Mar 25 2020
10:30 am - 11:30 am
Advanced Sensor Topics
Track Names: ADVANCED SENSOR TOPICS, Wednesday 10:30 - 11:30
Session Date: Mar 25 2020 10:30 am - 11:30 am
High Performance Unmanned Aerial Vehicle LiDAR
10:30 AM - 10:45 AM
Motivation: In precision agriculture LiDAR data is a key sensing modality providing valuable insight into crop yields and overall health. The large scale of tree nut groves, citrus groves and forestry operations combined with the requirement to provide timely information to customers makes an airborne LiDAR the most economical solution. Problem statement: Widespread adoption of LiDAR is hindered by the high cost of the LiDAR and INS/GPS systems currently available. In addition, current systems are primarily intended for mapping rather than a foliage penetrating (FOPEN) LiDAR optimized for imaging beneath dense canopies. FOPEN LiDAR allows measurement of tree topology, crop yield estimation while also imaging the surrounding topography. Collecting this data would be time consuming and prohibitively expensive without the use of LiDAR. Approach: A compact airborne LiDAR based on lessons learned during the DARPA Jigsaw FOPEN Lidar program has been designed. Development is based on a phased approach using function over form Engineering Demonstration Units (EDUs) to rapidly test various system configurations. Results: A LiDAR with 1x16 detector array, 100kHz laser and dual wedge prism scanner has been developed. Phase I is complete with an EDU operating at 1.6MSs. The Phase II flight EDU is nearing completion and will fly in the 4th quarter of 2019. A Phase III prototype with 1x128 array operating at ≥12.8MSs will be competed in 2020. Conclusions: Airborne LiDAR systems designed for mapping applications are not well suited to precision agriculture due to their limited FOPEN capability and high cost. A cost effective LiDAR design optimized for FOPEN capable of being deployed on small drones allows widespread use of LiDAR in precision agriculture and forestry.
Unique Scanning Scheme for High-Precision UAV LiDAR Acquisition
10:45 AM - 11:00 AM
In the last few years, LIDAR acquisition from medium-scaled unmanned aerial vehicles has found growing fields of applications by providing dense point clouds with high precision and impressive accuracy. Such employed LIDAR instruments have evolved significantly with respect to measurement speed and thus acquisition efficiency. Recent examples include LIDAR instruments with up to 1.5 million laser pulses per second on the ground, perfectly suited for operation from fast-flying fixed-wing platforms. However, it is not only the achievable point density on the ground that counts, but also the diversity of angles of incidence of the measurement beams with respect to the targets. Especially in corridor mapping with a single flight line over e.g. a power line, the acquisition of data on vertical structures like pylons is essential. We discuss a scanning scheme novel to UAV-based laser scanning which is especially suited for corridor mapping from UAV platforms. We illustrate the achievable distribution of the measurements on the ground for typical scenarios with emphasis on the distribution of the angles of incidence of the measurement beams on the objects providing an enhanced completeness of data acquired.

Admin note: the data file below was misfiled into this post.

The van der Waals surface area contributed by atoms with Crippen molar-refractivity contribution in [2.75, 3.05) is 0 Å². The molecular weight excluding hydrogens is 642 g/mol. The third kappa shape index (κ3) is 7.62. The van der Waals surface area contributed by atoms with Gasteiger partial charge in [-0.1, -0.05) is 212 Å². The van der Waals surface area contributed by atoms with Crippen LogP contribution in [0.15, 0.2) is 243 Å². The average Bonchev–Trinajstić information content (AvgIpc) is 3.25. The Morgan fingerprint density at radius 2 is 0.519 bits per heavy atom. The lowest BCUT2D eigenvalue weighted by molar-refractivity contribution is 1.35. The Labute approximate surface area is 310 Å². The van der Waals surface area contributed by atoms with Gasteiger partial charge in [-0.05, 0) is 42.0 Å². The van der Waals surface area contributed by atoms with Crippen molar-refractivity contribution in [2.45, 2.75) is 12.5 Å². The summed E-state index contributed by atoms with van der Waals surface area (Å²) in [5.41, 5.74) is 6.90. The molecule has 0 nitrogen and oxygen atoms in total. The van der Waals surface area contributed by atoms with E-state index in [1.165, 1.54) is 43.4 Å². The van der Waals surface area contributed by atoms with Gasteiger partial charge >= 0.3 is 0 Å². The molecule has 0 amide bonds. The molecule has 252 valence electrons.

RIEGL Laser Measurement Systems GmbH
Design Trade-Offs in Selecting a Lidar System for UAV Operations
11:00 AM - 11:15 AM
Regulatory changes allowing for the commercial operation of unmanned aerial vehicles (UAVs) in the national air space are driving a rapid increase in the use of such platforms for survey and mapping applications. The increasing availability of off-the-shelf UAV platforms at prices that are affordable for survey firms allows for the profitable deployment of UAVs on small projects or at an increased frequency than would be achievable or cost-effective using traditional manned platforms. Initial UAV mapping projects were done primarily using digital cameras for image capture and structure from motion (SfM) techniques for product generation. As the commercial use of UAVs has expended, the demand to add lidar payloads on specific projects has increased rapidly. Designing a lidar payload for a UAV involves making tradeoffs in price, performance, size and weight of the lidar subsystem to fit the overall design goals for the payload. There are a range of lidar systems available from commercial vendors that fit the category of ?UAV lidars?. They can be classified into one of two categories for purposes of this analysis; automotive-class lidars and survey-grade lidars. The price/performance differences between the two class are significant while the price/performance difference between system within the same class are harder to quantify. We assessed the commercially available lidar system during the deign of our True View 410 lidar sensor, ultimately choosing the Quanergy M8 Ultra. In this paper we will present the results of our analysis on the strengths and weaknesses of each lidar system and the price/performance trade-offs considered during the design phase. We will present a roadmap and basic decision tree for determining the class and type of lidar best suited for common survey and mapping applications.
GeoCue Group, Inc.
Q&A and panel discussions with session presenters
11:15 AM - 11:30 AM
There will be a 15 minute Q&A /panel discussion with the presenters of the Advanced Sensor Topics session.